Date of Award
Master of Science (MS)
The bottom sediment of the Southern Branch of the Elizabeth River, a tributary of Chesapeake Bay, was historically contaminated with hydrocarbons from industrial sources especially wood treatment facilities. The Elizabeth River Project selected a section of the bottom off Money Point in the Southern Branch for a sediment contaminant remediation effort. Prior to initiation of remediation efforts, a survey occurred in summer 2010 to characterize the ecological condition of the benthic communities off Money Point compared to benthic communities of a benthic region across the channel and northwest of Money Point near Blows Creek. That study characterized the benthos of Money Point as significantly different from and degraded compared to that of Blows Creek using the Chesapeake Bay Benthic Index of Biotic Integrity. After the 2010 benthic community collection, the remediation effort removed approximately 20,000 cubic yards of contaminated sediment and covered the bottom with a sand cap. This phase of the remediation was completed in 2012. My study characterized the benthic communities of the same two field sampling strata at Money Point and Blows Creek in summer 2013 after the dredging and capping was completed.
The benthic community condition was characterized using the multi-metric Chesapeake Bay Benthic Index of Biotic Integrity (B-IBI), abundance of individuals, biomass, species richness, and informational diversity. In comparing the pre-remediation and post-remediation benthic community condition, I used a fixed 2-factor ANOVA consistent with a BACI design (Before After Comparison Interaction). The B-IBI and all metrics showed improvements at Money Point, whereas the majority of metrics at Blows Creek showed a decrease. The B-IBI in particular decreased at Blows Creek by the same amount that Money Point increased, changes that would not be significant except when compared directly by the BACI style assessment. Comparison of biological metrics between sample periods at Money Point indicated a change from an opportunist dominated community to a more transitional community. A comparison of ratios of biomass to abundance and species richness to abundance further suggests a shift towards larger bodied organisms in less abundance than before remediation, indicative of an improved condition.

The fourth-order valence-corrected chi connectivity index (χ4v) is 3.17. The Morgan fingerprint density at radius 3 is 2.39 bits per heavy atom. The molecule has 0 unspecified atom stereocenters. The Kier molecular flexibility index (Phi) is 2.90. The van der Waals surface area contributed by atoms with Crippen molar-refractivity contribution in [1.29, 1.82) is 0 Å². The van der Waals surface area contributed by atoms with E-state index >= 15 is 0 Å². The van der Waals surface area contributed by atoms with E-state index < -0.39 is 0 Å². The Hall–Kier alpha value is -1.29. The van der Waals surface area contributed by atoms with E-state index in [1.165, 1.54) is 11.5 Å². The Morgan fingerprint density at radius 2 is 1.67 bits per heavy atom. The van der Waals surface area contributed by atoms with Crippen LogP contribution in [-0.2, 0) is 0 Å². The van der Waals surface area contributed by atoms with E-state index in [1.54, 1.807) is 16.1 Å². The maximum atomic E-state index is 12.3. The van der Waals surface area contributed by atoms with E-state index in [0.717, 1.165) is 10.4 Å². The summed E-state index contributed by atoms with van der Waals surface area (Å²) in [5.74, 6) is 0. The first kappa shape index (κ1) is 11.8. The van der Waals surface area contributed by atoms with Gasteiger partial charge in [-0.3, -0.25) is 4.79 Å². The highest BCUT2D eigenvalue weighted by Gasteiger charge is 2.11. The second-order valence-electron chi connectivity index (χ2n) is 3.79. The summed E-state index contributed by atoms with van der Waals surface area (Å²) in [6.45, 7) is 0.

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"Efficacy of Sediment Contaminant Remediation of the Benthos in a Segment of the Southern Branch of the Elizabeth River"
(2021). Master of Science (MS), Thesis, Biological Sciences, Old Dominion University, DOI: 10.25777/td38-y953